From my Forbes.com blog The New Persuaders:
Google recently has stepped up a drive to stop ads that hawk counterfeit goods or send people to sites that try to scam them or install malicious software on their computers. But up to now, Google and other companies from AOL to Facebook have attacked the problem individually, leaving holes in their defenses.
On June 14, the nonprofit group StopBadware, backed by Google, PayPal, Mozilla, and others, will launch the Ads Integrity Alliance to present a more united front to scammers and also educate policymakers on potential legal or legislative remedies.
StopBadware was formed in early 2006 as an experimental anti-malware project at Harvard Law School’s Berkman Center for Internet and Society and since spun out into a nonprofit group. Executive Director Maxim Weinstein says bad ads are a natural extension of the mission, partly because malware often is distributed via online ads. “It’s a similar threat in that it undermines trust in the Web,” he said in an interview. “Those ads are what pay for all the services on the Web.”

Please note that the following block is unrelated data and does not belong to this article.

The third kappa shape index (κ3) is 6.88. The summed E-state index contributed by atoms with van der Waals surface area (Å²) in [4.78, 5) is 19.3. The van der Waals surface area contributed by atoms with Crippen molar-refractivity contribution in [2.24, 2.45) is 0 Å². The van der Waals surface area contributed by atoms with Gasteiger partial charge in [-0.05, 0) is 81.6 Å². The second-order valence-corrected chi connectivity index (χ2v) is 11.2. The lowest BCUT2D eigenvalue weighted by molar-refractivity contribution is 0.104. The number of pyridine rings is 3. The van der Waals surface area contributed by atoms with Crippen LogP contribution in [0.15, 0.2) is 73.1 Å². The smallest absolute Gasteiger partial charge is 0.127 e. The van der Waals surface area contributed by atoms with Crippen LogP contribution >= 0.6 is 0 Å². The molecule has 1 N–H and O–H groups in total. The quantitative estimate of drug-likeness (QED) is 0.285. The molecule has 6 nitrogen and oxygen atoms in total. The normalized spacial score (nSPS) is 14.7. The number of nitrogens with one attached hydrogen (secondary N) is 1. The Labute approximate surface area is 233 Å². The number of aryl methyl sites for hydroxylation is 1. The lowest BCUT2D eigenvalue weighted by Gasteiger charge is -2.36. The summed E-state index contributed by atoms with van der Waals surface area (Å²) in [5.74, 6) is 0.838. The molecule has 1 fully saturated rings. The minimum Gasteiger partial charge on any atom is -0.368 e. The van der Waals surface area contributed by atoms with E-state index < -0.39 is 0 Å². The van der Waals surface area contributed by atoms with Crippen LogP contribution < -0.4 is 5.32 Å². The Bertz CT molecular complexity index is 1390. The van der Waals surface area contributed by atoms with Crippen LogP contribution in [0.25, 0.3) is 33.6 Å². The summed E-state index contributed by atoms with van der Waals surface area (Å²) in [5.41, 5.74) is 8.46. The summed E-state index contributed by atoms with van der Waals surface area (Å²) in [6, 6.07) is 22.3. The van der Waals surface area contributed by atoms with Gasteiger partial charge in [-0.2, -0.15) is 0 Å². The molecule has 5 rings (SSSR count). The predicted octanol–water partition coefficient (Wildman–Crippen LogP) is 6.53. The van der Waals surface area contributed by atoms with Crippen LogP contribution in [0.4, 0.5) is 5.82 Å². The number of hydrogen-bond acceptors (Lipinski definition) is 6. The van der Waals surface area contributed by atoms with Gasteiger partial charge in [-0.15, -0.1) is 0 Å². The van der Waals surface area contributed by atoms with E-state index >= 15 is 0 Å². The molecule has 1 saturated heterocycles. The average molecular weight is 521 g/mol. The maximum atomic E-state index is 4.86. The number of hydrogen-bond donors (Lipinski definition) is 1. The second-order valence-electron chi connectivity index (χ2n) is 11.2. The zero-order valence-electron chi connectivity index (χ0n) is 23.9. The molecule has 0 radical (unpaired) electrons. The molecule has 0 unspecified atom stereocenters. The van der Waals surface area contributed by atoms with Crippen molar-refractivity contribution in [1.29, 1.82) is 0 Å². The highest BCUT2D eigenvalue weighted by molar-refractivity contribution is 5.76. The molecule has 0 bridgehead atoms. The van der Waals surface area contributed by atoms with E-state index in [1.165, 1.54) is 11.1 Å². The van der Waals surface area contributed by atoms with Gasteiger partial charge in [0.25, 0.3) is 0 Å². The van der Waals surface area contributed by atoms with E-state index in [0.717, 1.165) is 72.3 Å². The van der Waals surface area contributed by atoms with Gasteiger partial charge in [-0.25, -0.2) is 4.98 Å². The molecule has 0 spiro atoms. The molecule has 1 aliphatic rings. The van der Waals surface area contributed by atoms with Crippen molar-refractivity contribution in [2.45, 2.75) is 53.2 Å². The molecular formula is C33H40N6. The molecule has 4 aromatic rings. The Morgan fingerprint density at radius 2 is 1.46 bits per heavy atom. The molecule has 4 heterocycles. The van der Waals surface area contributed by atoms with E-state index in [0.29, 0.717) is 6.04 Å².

Although Google and no doubt others spend millions of dollars a year to fight bad ads, scammers continually exploit automated and human safeguards and loopholes in site policies. “The more companies can learn, the better,” says Weinstein. “Once you get to a consistent set of principles, the bad guys find it harder to squeeze through.”
At least that’s the hope. …